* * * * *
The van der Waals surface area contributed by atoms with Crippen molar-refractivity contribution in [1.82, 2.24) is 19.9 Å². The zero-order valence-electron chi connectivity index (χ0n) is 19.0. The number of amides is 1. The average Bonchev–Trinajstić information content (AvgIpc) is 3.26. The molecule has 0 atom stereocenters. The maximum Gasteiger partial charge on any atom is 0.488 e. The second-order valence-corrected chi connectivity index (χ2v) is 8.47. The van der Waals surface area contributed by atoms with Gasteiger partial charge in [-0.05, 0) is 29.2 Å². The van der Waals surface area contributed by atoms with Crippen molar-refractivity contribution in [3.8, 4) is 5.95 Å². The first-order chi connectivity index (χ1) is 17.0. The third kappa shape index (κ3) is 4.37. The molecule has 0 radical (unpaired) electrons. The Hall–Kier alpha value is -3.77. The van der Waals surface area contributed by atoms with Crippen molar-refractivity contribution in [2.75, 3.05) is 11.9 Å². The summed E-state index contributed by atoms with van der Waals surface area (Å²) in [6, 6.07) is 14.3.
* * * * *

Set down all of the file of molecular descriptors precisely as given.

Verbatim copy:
The van der Waals surface area contributed by atoms with Crippen molar-refractivity contribution in [1.82, 2.24) is 19.9 Å². The zero-order valence-electron chi connectivity index (χ0n) is 19.0. The number of amides is 1. The average Bonchev–Trinajstić information content (AvgIpc) is 3.26. The molecule has 0 atom stereocenters. The maximum Gasteiger partial charge on any atom is 0.488 e. The second-order valence-corrected chi connectivity index (χ2v) is 8.47. The van der Waals surface area contributed by atoms with Gasteiger partial charge in [-0.05, 0) is 29.2 Å². The van der Waals surface area contributed by atoms with Crippen molar-refractivity contribution in [3.8, 4) is 5.95 Å². The first-order chi connectivity index (χ1) is 17.0. The third kappa shape index (κ3) is 4.37. The molecule has 0 radical (unpaired) electrons. The Hall–Kier alpha value is -3.77. The van der Waals surface area contributed by atoms with Crippen molar-refractivity contribution in [2.75, 3.05) is 11.9 Å². The summed E-state index contributed by atoms with van der Waals surface area (Å²) in [6, 6.07) is 14.3.